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. 2014 May 22;54(4):698-710.
doi: 10.1016/j.molcel.2014.04.022. Epub 2014 May 15.

Multiplexed and Programmable Regulation of Gene Networks With an Integrated RNA and CRISPR/Cas Toolkit in Human Cells

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Free PMC article

Multiplexed and Programmable Regulation of Gene Networks With an Integrated RNA and CRISPR/Cas Toolkit in Human Cells

Lior Nissim et al. Mol Cell. .
Free PMC article

Abstract

RNA-based regulation and CRISPR/Cas transcription factors (CRISPR-TFs) have the potential to be integrated for the tunable modulation of gene networks. A major limitation of this methodology is that guide RNAs (gRNAs) for CRISPR-TFs can only be expressed from RNA polymerase III promoters in human cells, limiting their use for conditional gene regulation. We present new strategies that enable expression of functional gRNAs from RNA polymerase II promoters and multiplexed production of proteins and gRNAs from a single transcript in human cells. We use multiple RNA regulatory strategies, including RNA-triple-helix structures, introns, microRNAs, and ribozymes, with Cas9-based CRISPR-TFs and Cas6/Csy4-based RNA processing. Using these tools, we efficiently modulate endogenous promoters and implement tunable synthetic circuits, including multistage cascades and RNA-dependent networks that can be rewired with Csy4 to achieve complex behaviors. This toolkit can be used for programming scalable gene circuits and perturbing endogenous networks for biology, therapeutic, and synthetic biology applications.

Figures

Figure 1
Figure 1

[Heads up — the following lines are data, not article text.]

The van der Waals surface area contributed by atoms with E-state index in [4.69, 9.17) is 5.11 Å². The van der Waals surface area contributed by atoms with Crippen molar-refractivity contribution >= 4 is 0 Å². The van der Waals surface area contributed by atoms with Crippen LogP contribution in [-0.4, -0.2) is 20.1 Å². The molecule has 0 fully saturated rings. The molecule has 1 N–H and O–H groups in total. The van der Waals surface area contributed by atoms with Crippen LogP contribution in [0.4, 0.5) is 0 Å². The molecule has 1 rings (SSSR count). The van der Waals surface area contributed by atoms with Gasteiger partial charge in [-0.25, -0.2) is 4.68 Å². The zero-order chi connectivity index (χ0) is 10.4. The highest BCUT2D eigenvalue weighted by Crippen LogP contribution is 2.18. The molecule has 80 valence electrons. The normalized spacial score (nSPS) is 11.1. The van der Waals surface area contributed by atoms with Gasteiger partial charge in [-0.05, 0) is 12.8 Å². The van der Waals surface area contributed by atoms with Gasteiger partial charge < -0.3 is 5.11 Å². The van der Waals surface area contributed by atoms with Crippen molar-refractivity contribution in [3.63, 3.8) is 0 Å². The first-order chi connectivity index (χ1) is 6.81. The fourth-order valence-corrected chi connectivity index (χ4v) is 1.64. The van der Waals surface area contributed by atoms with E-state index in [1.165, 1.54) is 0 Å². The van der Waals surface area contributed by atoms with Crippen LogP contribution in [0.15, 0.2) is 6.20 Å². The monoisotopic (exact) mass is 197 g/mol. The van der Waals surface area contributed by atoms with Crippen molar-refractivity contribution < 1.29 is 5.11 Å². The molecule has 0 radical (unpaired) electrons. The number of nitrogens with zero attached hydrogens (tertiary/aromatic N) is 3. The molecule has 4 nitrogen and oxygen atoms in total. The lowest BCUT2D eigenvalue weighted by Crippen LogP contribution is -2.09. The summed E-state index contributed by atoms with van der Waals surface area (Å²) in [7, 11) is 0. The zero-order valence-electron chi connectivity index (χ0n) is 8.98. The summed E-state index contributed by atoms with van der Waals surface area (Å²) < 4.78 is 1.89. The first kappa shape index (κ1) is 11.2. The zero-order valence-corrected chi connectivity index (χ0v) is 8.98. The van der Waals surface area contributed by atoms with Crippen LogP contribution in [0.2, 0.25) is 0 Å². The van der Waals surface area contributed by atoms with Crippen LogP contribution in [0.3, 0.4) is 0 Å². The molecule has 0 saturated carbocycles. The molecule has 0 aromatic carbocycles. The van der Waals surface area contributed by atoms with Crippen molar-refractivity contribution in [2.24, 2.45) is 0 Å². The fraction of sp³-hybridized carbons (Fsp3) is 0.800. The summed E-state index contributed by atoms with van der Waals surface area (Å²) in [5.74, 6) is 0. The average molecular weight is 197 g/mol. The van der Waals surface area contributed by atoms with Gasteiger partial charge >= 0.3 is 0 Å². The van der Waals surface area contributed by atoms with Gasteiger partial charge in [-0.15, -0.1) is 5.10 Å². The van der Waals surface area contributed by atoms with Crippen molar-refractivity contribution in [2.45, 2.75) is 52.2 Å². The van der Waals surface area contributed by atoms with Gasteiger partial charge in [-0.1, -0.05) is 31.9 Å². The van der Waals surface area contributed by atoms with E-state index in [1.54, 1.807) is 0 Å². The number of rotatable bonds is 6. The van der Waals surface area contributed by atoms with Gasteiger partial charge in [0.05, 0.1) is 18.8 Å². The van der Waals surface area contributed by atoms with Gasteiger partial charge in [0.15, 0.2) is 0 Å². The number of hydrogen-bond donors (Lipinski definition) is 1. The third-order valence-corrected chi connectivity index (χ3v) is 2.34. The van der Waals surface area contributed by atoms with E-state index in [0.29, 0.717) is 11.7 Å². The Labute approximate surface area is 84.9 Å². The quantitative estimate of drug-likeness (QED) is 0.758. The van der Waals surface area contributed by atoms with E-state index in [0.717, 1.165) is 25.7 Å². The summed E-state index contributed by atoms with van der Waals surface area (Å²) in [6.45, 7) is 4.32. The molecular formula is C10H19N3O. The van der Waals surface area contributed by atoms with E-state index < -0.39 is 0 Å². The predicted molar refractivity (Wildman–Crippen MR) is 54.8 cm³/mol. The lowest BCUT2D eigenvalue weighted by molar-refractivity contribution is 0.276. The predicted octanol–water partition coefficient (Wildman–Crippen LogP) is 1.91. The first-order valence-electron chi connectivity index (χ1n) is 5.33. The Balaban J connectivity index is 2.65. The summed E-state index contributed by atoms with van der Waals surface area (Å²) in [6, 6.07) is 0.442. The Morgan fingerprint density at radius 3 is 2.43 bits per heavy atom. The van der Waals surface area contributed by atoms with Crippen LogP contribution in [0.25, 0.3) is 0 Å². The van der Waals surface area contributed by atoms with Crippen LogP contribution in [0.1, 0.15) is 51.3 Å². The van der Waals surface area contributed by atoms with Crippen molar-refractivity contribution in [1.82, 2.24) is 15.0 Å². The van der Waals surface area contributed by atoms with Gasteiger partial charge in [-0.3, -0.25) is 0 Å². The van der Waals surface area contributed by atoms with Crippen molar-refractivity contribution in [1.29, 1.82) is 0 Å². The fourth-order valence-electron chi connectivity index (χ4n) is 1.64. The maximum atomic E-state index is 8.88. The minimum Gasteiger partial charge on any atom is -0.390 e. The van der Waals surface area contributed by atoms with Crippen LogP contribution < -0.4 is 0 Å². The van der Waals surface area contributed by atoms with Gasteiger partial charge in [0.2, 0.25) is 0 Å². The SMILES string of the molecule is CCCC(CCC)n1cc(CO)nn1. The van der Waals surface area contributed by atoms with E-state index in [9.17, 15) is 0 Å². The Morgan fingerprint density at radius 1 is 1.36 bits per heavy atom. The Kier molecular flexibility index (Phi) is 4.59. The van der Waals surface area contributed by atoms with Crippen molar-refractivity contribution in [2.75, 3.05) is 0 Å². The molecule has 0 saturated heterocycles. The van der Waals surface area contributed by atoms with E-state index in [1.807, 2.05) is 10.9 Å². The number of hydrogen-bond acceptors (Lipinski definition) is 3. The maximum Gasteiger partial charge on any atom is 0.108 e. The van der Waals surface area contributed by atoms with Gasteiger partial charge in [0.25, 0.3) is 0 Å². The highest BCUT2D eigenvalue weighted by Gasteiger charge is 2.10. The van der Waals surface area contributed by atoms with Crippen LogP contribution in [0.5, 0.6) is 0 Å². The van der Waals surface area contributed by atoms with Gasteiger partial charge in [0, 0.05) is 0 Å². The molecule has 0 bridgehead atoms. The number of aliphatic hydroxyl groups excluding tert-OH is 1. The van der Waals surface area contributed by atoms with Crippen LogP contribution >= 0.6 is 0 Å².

The ‘triplex/Csy4’ architecture (CMVp-mK-Tr-28-g1-28) produces functional gRNAs from RNAP II promoters while maintaining expression of the harboring gene. (A) gRNA1 was flanked by two Csy4 recognition sites (‘28’), placed downstream of an mKate2 gene followed by an RNA triplex, and produced by CMVp. Csy4 generates gRNAs that can be incorporated into a transcriptionally active dCas9-VP64 (taCas9) to activate a synthetic promoter (P1) driving EYFP (P1-EYFP). (B) The presence of Csy4 enabled a 60-fold increase in EYFP levels, validating the generation of functional gRNAs. Fluorescence values were normalized to the maximum respective fluorescence between the data in this figure and Figure 2B–D to enable cross comparisons between the ‘triplex/Csy4’ and ‘intron/Csy4’ architectures. (C) Csy4 and taCas9 have opposite effects on mKate2 fluorescence generated by CMVp-mK-Tr-28-g1-28. The mKate2 expression levels were normalized to the maximum mKate2 value observed (Csy4 only) across the four conditions tested here. (D) The human RNAP II promoters CXCL1, H2A1, and UbC, and the viral CMV promoter were used to drive expression of four different gRNAs (gRNA3-6, Table S2) previously shown to activate the IL1RN promoter (Perez-Pinera et al., 2013) from the ‘triplex/Csy4’ construct. These results were compared to the RNAP III promoter U6p driving direct expression of the same gRNAs. Four different plasmids, each containing one of the indicated promoters and gRNAs 3–6, were co-transfected along with a plasmid encoding taCas9 and with or without a plasmid expressing Csy4. Relative IL1RN mRNA expression, compared to a control construct with non-specific gRNA (NS, CMVp-mK-Tr-28-g1-28), was monitored using qRTPCR. (E) The input-output transfer curve for the activation of the endogenous IL1RN loci by the ‘triplex/Csy4’ construct was determined by plotting the mKate2 levels (as a proxy for the input) versus the relative IL1RN mRNA expression levels (as the output). Tunable modulation of endogenous loci can be achieved with RNAP II promoters of different strengths, with the presence of Csy4 greatly increasing activation compared with the absence of Csy4. The IL1RN data is the same as shown in D). Data are represented as mean +/− SEM. See also Figure S1–2.